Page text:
Feb 06, 2012 Jason Emerson Uncategorized
The U.S. Postal Service recently released four $.65 postage stamps honoring “Dogs at Work,” and a Skaneateles German Shepherd named Mittru was honored as one of the four.
Mittru, owned by Chris and Brian Buff, was a search and rescue K9 for Cayuga County Highland Search and Rescue. He was trained to find live people as well as dead, participated in the Ground Zero efforts immediately after 9/11, and worked on hundreds of cases in every type of terrain from Long Island Sound to the Adirondacks and as far west as Allegheny state park.
“Mittru had just what it takes for search and rescue. He was a German Shepherd in Lab’s clothes I think sometimes,” said Chris Buff. “He was not aloof at all, very outgoing. He loved the camera — he was on the news a lot during his career — he was just a ham.”
Mittru was born at Chestnut Ridge Kennels in Sennett. “They have wonderful dogs, and it’s amazing that a dog of his caliber came basically from a pet dog,” Buff said.
The name “Mittru” — Buff was told by her son — was Celtic and meant “patron saint of the hunt.” But a few years later, when Buff told that to a reporter, her son said, “Mom, you believed me!”
“So it doesn’t mean a darn thing,” Buff said.
Buff has been working in K9 search and rescue since 1979 when she was in the Air Force in Texas. She started working in New York state in 1993, and joined the Onondaga County Wilderness Search and rescue when it was founded in 1998. A few years later she switched to the Cayuga County Highland Search and Rescue team, which is based in Auburn, because it was closer to her home in Skaneateles.
“Our function is to help law enforcement or DEC rangers go throughout state and help locate lost or missing people, living or deceased,” Buff said. “It’s every type of terrain, 24/7, 365 days; snow, summer or winter, day or night.”
Dual purpose search and rescue dogs such as Mittru — meaning they find both the living and the dead — take typically one to two years to train. They need to have that “hunt drive” – a need to want to find an object no matter what’s coming at them, and go and go until they find the scent, Buff said.
They train with live people hiding from the dogs for missing persons purposes, and with bone fragments, teeth, cremated remains and similar items for the dead body recovery purpose, Buff said.
Training takes place in a variety of locations, such as at the Sennett Fire Department, with the Mottville Fire Department, and often on Skaneateles Lake with the Skaneateles Fire Department.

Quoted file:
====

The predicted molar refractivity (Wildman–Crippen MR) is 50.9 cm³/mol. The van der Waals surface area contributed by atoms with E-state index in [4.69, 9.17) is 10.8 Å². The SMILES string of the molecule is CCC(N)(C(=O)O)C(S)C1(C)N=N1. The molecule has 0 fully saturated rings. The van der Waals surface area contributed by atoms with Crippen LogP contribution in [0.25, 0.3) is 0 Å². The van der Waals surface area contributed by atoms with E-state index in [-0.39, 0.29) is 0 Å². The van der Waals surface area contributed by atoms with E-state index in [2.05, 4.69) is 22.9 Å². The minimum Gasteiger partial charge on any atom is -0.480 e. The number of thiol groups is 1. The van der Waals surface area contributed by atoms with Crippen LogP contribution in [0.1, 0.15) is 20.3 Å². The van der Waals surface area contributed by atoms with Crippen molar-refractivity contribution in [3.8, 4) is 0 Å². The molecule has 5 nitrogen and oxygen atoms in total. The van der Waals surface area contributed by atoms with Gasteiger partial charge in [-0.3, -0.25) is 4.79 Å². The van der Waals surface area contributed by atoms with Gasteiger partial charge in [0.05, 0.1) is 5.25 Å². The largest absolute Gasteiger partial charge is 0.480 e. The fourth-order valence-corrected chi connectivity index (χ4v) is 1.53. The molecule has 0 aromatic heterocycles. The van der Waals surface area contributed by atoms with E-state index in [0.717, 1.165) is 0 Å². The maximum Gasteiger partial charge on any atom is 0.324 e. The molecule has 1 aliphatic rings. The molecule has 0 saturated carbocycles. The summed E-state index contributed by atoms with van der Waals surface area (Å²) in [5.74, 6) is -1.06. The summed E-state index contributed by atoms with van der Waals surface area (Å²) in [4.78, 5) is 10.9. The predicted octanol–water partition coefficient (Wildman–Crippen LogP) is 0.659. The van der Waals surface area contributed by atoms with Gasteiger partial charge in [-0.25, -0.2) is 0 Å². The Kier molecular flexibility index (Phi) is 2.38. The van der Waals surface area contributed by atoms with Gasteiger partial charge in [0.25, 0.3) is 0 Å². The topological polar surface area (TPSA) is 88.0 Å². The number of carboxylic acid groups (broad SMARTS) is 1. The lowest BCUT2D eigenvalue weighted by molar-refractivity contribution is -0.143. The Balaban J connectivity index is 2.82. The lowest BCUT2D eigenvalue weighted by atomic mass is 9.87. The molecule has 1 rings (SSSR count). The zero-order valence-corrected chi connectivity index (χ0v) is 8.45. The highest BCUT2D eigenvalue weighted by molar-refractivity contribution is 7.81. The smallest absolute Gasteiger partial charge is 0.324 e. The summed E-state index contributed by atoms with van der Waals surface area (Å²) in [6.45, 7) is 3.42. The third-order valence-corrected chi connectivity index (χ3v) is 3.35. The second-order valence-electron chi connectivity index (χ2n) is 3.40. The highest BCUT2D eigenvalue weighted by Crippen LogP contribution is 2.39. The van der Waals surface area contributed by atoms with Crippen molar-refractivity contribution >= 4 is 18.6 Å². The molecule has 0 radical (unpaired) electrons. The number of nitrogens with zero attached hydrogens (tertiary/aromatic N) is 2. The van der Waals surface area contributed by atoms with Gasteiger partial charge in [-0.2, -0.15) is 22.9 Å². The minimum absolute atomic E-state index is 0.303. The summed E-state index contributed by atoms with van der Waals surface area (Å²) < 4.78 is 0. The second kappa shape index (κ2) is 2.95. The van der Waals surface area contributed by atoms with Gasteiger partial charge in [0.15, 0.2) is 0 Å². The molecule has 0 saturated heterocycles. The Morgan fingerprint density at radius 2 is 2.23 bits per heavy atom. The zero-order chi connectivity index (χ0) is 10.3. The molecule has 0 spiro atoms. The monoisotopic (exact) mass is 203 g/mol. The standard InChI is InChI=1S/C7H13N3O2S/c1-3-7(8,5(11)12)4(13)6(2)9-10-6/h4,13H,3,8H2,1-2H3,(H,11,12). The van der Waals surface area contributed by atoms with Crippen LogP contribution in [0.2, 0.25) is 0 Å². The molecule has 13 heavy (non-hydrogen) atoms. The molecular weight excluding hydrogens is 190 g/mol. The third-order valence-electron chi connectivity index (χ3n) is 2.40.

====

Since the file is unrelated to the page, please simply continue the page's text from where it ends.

Mittru was one of the best search and rescue dogs around and participated in many high-profile cases, such as 9/11, locating a group of missing teenagers who drowned in Long Island Sound, and last year’s Auburn murder case of Katie Socci.
Mittru died in November 2011.
Buff said she is not exactly sure how Mittru was chosen for the Postal Service stamp. “I think it was a fluke,” she said. A friend of hers said Syracuse artist, and art professor at Syracuse University, John Thompson wanted to do a picture of a search and rescue dog, so Buff said he could do Mittru. She found out later that Thompson had been asked by the Postal Service to do it for a future stamp.
So in summer 2008, Thompson took pictures of Mittru, at that time age nine, the Postal Service made Buff sign nondisclosure agreements to avoid letting out the news of the upcoming “Dogs at Work” stamps, “and then we kind of forgot about it,” Buff said.
During the last days of 2011, Buff and her family saw some items about the stamps on Facebook — but were not officially notified by the Postal Service — and then when the four-stamp working dog series was released, Buff said she saw the news and said, “Hey, that’s Mittru!”
The official stamp unveiling was in Virginia. The Buffs were not invited, but there was a poster-size photo of Mittru’s stamp as part of the ceremony, which Chris Buff was able to acquire. She donated it to the Auburn Post Office, “because that’s where it belongs. Even though we live in Skaneateles, our team is based out of Cayuga County,” Buff said.
On Feb. 2, Buff and artist John Thompson were honored by State Sen. John DeFrancisco at a ceremony in his main office in Syracuse. DeFrancisco presented both with a New York Citation, honoring them for their outstanding efforts and achievements.
“Mittru was a skilled and dedicated dog that was extremely valuable in human search and rescues throughout our community and New York state. Now, his legacy will live on in this stamp. Mittru, and his dedicated trainer, have made Central New York very proud,” DeFrancisco told the Press.
Also on Feb. 2, Buff and Mittru were recognized by the Skaneateles Town Board at its semimonthly meeting.
“It’s an incredible service that search and rescue teams offer and that they selected a local resident’s dog who has been instrumental in searches just makes it that much sweeter,” Town Supervisor Terri Roney told the Press.
Roney said an official unveiling and celebration ceremony will be held in Skaneateles in the near future, and the offices of both U.S. Rep. Ann Marie Buerkle and DeFrancisco have said they are interested in attending. Plans are still being formulated.
“I am excited about [the Skaneateles ceremony],” Buff said. “It is a neat thing for Skaneateles to be able to say this dog came from here.”
Jason Emerson is editor of the Skaneateles Press. He can be reached at email@example.com.
Jason Emerson is editor of the Cazenovia Republican and Eagle Bulletin newspapers.
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